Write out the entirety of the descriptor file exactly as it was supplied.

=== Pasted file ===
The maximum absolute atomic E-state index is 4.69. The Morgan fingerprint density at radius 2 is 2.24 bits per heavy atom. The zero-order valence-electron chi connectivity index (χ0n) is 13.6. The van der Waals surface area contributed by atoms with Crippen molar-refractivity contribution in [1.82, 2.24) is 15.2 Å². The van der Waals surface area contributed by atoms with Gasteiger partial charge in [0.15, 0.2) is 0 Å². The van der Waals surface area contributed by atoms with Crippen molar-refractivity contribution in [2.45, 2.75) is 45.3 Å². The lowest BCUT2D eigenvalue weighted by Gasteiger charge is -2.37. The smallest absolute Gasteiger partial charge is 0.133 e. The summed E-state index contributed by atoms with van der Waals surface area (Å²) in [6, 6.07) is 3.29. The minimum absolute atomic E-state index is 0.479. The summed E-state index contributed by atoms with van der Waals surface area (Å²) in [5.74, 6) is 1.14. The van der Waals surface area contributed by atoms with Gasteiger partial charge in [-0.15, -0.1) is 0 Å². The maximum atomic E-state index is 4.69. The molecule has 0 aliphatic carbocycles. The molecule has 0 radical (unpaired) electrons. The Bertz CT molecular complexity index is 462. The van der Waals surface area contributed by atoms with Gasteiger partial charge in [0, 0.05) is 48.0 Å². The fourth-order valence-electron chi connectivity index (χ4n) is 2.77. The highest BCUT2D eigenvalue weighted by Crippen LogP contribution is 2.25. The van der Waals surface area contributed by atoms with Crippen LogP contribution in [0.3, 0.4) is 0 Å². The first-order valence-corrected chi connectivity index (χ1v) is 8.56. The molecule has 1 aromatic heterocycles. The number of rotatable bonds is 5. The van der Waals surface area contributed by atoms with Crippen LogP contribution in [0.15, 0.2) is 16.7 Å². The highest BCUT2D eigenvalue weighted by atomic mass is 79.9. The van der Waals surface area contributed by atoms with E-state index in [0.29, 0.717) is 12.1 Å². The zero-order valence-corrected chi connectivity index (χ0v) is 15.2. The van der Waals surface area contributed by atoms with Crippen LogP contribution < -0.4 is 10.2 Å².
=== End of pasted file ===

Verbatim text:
The maximum absolute atomic E-state index is 4.69. The Morgan fingerprint density at radius 2 is 2.24 bits per heavy atom. The zero-order valence-electron chi connectivity index (χ0n) is 13.6. The van der Waals surface area contributed by atoms with Crippen molar-refractivity contribution in [1.82, 2.24) is 15.2 Å². The van der Waals surface area contributed by atoms with Gasteiger partial charge in [0.15, 0.2) is 0 Å². The van der Waals surface area contributed by atoms with Crippen molar-refractivity contribution in [2.45, 2.75) is 45.3 Å². The lowest BCUT2D eigenvalue weighted by Gasteiger charge is -2.37. The smallest absolute Gasteiger partial charge is 0.133 e. The summed E-state index contributed by atoms with van der Waals surface area (Å²) in [6, 6.07) is 3.29. The minimum absolute atomic E-state index is 0.479. The summed E-state index contributed by atoms with van der Waals surface area (Å²) in [5.74, 6) is 1.14. The van der Waals surface area contributed by atoms with Gasteiger partial charge in [-0.15, -0.1) is 0 Å². The maximum atomic E-state index is 4.69. The molecule has 0 aliphatic carbocycles. The molecule has 0 radical (unpaired) electrons. The Bertz CT molecular complexity index is 462. The van der Waals surface area contributed by atoms with Gasteiger partial charge in [0, 0.05) is 48.0 Å². The fourth-order valence-electron chi connectivity index (χ4n) is 2.77. The highest BCUT2D eigenvalue weighted by Crippen LogP contribution is 2.25. The van der Waals surface area contributed by atoms with Crippen LogP contribution in [0.3, 0.4) is 0 Å². The first-order valence-corrected chi connectivity index (χ1v) is 8.56. The molecule has 1 aromatic heterocycles. The number of rotatable bonds is 5. The van der Waals surface area contributed by atoms with Crippen LogP contribution in [0.15, 0.2) is 16.7 Å². The highest BCUT2D eigenvalue weighted by atomic mass is 79.9. The van der Waals surface area contributed by atoms with E-state index in [0.29, 0.717) is 12.1 Å². The zero-order valence-corrected chi connectivity index (χ0v) is 15.2. The van der Waals surface area contributed by atoms with Crippen LogP contribution < -0.4 is 10.2 Å².